Film Review: Two Thousand Maniacs! (1964)

Also known as: Centennial (fake working title), 2000 Maniacs (alternative spelling)
Release Date: March 20th, 1964
Directed by: Herschell Gordon Lewis
Written by: Herschell Gordon Lewis
Music by: Larry Wellington
Cast: William Kerwin, Connie Mason, Jeffrey Allen

Jacqueline Kay, Friedman-Lewis Productions, Box Office Spectaculars, 83 Minutes

Review:

“Has it occurred to you that nobody has told us what this centennial is all about? Now, this is 1965, and a hundred years ago it was 1865, right? So, what happened in 1865?” – Tom White, “It was the ending of Civil War. The war between states!” – Terry Adams, “Well then you tell me why would a southern town want northerners as guests of honor at the centennial. It must has something to do with what happened a hundred years ago. So, something is very wrong with this town.” – Tom White

A year before this film, Herschell Gordon Lewis disgusted audiences with his debut film Blood Feast. That picture was a gore spectacle that paved the way for future gore cinema. It’s become legendary and survived the test of time because of how shocking it was in 1963. But it helped champion in an era of exploitation and grindhouse films that populated seedy theaters and drive-ins for a good decade and a half.

That being said, Blood Feast is a terrible, terrible film. It’s not really good on any level except in how it disgusted people and opened the floodgates for other penniless filmmakers to start pumping out their gore-littered schlock.

But I can’t quite call Herschell Gordon Lewis a bad filmmaker, as the man somehow took his terrible, basic formula, refined it, actually put together an interesting plot and then gave us this film just eight months later.

Two Thousand Maniacs! is not a good motion picture by any stretch of the imagination but it is at least a compelling one that is so bizarre you kind of want to know how the hell this insanity is happening.

The plot focuses on a small town in the middle of Nowheresville, Georgia. The residents of this town are putting up detour signs on the highway to lure in some outsiders. Once they arrive in the town, confused, the outsiders learn that the town is celebrating its Centennial. They feel like things are a bit off but since they’re being treated like prized guests, they soak it up.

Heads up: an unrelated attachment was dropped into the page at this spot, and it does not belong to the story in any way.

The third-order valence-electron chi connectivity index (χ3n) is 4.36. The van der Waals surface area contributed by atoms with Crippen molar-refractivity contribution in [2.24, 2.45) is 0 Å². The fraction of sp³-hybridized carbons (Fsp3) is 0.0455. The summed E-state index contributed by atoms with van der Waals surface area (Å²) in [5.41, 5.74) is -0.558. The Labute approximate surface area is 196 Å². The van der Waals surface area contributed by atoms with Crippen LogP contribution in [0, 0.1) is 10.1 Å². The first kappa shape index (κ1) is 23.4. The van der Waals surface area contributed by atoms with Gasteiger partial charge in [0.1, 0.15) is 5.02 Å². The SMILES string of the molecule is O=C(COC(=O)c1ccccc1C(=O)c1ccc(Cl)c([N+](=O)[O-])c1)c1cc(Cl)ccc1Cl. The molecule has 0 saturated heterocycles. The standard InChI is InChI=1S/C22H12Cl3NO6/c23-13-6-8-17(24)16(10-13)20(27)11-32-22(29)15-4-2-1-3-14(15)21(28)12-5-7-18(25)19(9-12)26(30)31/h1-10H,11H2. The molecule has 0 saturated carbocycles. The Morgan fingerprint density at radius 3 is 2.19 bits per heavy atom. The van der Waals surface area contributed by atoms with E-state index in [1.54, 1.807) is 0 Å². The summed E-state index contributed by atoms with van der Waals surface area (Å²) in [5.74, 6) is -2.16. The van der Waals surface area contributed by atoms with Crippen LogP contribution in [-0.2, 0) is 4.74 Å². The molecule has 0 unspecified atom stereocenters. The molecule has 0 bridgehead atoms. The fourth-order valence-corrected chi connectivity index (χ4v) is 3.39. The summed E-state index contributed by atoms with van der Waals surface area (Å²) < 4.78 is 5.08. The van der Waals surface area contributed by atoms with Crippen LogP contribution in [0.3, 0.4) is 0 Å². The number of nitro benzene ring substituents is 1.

However, each person is then killed in extremely violent ways. Two of them do survive and escape in the end but then we learn the batshit crazy truth: the town was a ghost town that was destroyed in the Civil War exactly one hundred years earlier. The town came back to life to get revenge on a half dozen Yankees because why the hell not.

This of course raises a lot of questions like how did these people know how to use telephones, cars and other technology that didn’t exist in their time? Why were they dressed in the finest Southern fashion of the 1960s and not the 1860s? Well, the whole movie is full of things that make you go “huh?” once you know what the big reveal is.

Still, suspending a lot of disbelief, the film works in a lot of ways regardless of all the nonsensical shit, the shoddy direction and the atrocious acting.

I’d be lying if I said that this didn’t lure me in, peak my interest and keep me glued to the screen.

While this has been remade, I’m assuming that one isn’t very good, this is the sort of film that should be remade with a competent director and a script writer that can actually work out some of the kinks and issues this original movie had. I think the concept is neat and that it could be improved upon, which is usually the only way I’ll support the idea of a remake or a reboot.